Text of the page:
civil rights

Discussion in 'Free-For-All Archives' started by JebMartin, Nov 25, 2004.

  1. JebMartin

    JebMartin
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    Do any of you think it is time for a new civil rights movement in this country? Do you remember a time when people of many different faiths and backgrounds stood up to rogue courts and told them we would not accept their judgements because they did not reflect the rights guarenteed us by the constitution? I am thinking of course of the civil rights movement of the 60's and 70's. But what about a civil rights movement of this new millenium? The ACLU, The People for the American Way, the People for the Seperation of Church and State, have sought to restrict our religious civil liberties in the same manner that civil liberties were once restricted to black people. The very foundation this nation was founded on acknowledges the existance of God. Read for yourself the Declaration of Indepepndance. Our rights only exist by the existance of a Creator. Our civil laws were based on the Ten Commandments, which are inscribed in the stone walls of the Supreme Court building. The fact that judges and many other civil authorities believe they can restrict people who work in schools and government from expressing Judeo-Christian ideas is absurd. Telling a boy scout troop that they cannot meet on military bases, as one court justb did, because they acknowledge "God" is like telling someone they cannot sit at a lunch counter because they are black. It is time to resist. I believe we need a leader and movement every bit as strong and as public as that which stood up to the courts and local and state governments as they did 4 decades ago. What do you think?
     
  2. ScottEmerson

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    Comparing the "plight" of Christians and what happened 40 years to men and women such as Rosa Parks, Fred Shuttlesworth, Dr. King, and all of the minorities in general is complete nonsense. To even imply such a thing shows a complete lack of ignorance to what these people went through. In no way are we the object of disdain and segregation, and I'm rather offended that someone would make such an association.
     
  3. The Galatian

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    Actually, it is analogous to what happened 40 years ago. I can remember segregationists shouting that their rights were being violated when they were forced to let blacks vote.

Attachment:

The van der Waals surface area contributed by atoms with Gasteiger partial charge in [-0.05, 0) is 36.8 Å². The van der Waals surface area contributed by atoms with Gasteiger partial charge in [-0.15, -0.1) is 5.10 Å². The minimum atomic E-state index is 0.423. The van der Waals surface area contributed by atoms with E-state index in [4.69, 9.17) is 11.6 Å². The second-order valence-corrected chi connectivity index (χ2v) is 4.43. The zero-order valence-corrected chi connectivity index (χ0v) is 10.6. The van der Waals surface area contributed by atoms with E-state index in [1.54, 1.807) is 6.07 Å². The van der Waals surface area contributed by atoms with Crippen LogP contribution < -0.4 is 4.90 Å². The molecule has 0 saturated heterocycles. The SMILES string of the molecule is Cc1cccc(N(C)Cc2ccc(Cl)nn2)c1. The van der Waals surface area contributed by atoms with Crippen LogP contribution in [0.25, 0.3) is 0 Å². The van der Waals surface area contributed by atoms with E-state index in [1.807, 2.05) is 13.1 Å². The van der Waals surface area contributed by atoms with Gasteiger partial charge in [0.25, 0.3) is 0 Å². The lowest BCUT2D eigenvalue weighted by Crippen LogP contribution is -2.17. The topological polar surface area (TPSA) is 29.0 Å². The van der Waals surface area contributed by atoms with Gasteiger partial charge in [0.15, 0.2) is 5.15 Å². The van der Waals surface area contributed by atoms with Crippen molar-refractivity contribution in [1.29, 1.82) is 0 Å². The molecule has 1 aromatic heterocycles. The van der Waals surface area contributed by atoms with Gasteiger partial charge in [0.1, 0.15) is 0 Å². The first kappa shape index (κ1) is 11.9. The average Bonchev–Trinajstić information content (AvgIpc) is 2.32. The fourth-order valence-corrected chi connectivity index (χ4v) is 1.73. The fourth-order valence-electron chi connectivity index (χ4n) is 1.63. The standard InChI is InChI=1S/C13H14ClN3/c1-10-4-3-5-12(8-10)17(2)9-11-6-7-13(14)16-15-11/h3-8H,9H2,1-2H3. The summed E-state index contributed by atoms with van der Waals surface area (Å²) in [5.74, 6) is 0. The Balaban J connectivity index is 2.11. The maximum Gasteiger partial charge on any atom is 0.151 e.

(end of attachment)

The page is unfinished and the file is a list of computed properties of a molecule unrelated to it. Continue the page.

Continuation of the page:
Likewise, some find the idea that groups being supported by public funding can't discriminate on the basis of religion, to be a violation of their rights to discriminate against people who don't believe the way they do.

    They have a right to discriminate. They just don't have a right to expect the government to help them out in doing it.

    It's the same message; "you're violating my right to violate the rights of other people!"
     
  4. ScottEmerson

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    Agreed, Galatian. Agreed. Anyone remember Bull Conner?
     
  5. JebMartin

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    Letme first explain what both the constitution and the 1964 civil rights act spell out. Our first ten amendments to the constitution were given to us, as the framers said, by the "Creator" and "Nature's God." The 1964 civil rights act recognizes religious faith as a civil right whereby a person cannot be discriminated against. When I hear a person say that one civil right is more important than another, I am offended. I believe the rule of law, which holds all people as equal and all of their rights as equal is also offended. Therefore, denying a man to display his faith because he is a public employee is the same as denying him a seat at a lunch counter because he is black. Civil rights are what they are, including religious rights. Thank God our founding fathers had the wisdom to recognize these great truths, that we are equal before God and the law. The violation, therefore, of our rights is also equal in its' egregiousness. In a nation founded on the existance of God, where our coins are minted with "In God we trust," teacheres in public schools are reprimanded for saying "God bless you" to a student who sneezes. Teachers in public schools are ordered that they may not wish a child a "Merry Christmas" in that it may be deemed offensive. A teacher in California, who wanted to show kids historical evidence to our founders' recognition of God, by providing the Declaration of Independance and George Washington's Proclamation of Thanksgiving in 1789, was sued and subsequently censored by his employer. Denying a man a cup coffee because he is black is a violation of his civil rights. Denying a man employment because he recognizes God in the same way our founding fathers did,is a violation of his civil rights. The constitution sees both men and both violations as equal. Time for a new movement to protect our oft violated civil rights. Enough said.
     
  6. ScottEmerson

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    Other people also have the rights for their religious freedom not to be infringed upon. If Islam was the dominant religion, would you not feel oppressed if everyone around you forced Allah down your throat?